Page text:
311: The Number to Call if You See Violations of Stay at Home Order

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What can you do if you see someone violating the city’s Safer at Home order?


Memphis Mayor Jim Strickland said Memphians can call 311 to report violations of the order.


“Since issuing the Safer at Home order, I have received several complaints through emails, social media, and phone calls to my office about businesses not following our guidance,” the mayor said Tuesday afternoon. “I want to let you know that we have City of Memphis Code Enforcement Officers actively working through those complaints and making visits to businesses to ensure compliance every single day. However, they can’t be everywhere all the time, so please keep reaching out and letting us know about those few not taking this seriously.”


The mayor said the order is legally enforceable, and “We will take every measure available to enforce it.” This includes possibly issuing misdemeanor citations, revoking beer permits, and closures of businesses under nuisance abatement ordinances.


Dan Springer, chief media affairs officer for the city, confirmed that this order also applies to private gatherings at residences. If a neighbor witnesses a gathering or disregard of social distancing guidelines, they can call 311, and Memphis Police Officers or other city employees will respond.

The directive issued by the Shelby County Health Department is also legally enforceable and applies to all residents of Shelby County.

Per the mayor's executive order and the health directive, residents are not allowed to gather in groups of more than 10 people.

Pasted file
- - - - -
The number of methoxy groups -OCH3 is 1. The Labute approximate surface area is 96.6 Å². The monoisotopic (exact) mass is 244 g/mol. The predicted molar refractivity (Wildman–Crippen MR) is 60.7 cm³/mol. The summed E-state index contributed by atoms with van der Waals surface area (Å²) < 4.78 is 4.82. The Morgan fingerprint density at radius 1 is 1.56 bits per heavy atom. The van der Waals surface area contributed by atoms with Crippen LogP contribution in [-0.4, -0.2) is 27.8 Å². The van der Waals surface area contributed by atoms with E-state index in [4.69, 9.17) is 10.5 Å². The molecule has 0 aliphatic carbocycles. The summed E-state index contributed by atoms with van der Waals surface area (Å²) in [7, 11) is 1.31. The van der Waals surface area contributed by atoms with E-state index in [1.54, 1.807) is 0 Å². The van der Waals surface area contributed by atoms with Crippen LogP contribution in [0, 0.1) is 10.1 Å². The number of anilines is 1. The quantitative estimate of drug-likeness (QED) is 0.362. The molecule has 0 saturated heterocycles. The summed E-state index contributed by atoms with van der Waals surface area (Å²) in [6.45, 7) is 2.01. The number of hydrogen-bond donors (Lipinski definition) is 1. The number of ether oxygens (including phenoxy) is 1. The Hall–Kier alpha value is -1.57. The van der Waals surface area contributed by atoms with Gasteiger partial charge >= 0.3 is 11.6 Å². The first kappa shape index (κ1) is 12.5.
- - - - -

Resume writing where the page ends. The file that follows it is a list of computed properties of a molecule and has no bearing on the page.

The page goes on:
Bruce Rudolph, county health officer, said Wednesday of the department’s directive: “As the health officer, I am empowered by law to be able to issue a directive that requires individuals and business to comply to our attempts to prevent and mitigate this communicable disease, COVID-19. And individuals and businesses who fail to comply can be charged with a misdemeanor. This is not a request or a recommendation but a requirement that is supported in law.


“It’s necessary we move in this direction because our numbers are climbing … And the main tool that we have to try to prevent deaths here in Shelby County is to adhere to what has been outlined in executive orders and the health directive.”


For businesses not complying to the order, Randolph said the first step is to issue an oral warning to comply, which “in my opinion, we’ve already done that.” The next step, he said, is to deliver a written order, asking the business to comply and advising that the health department will shut it down if it continues to violate the order.


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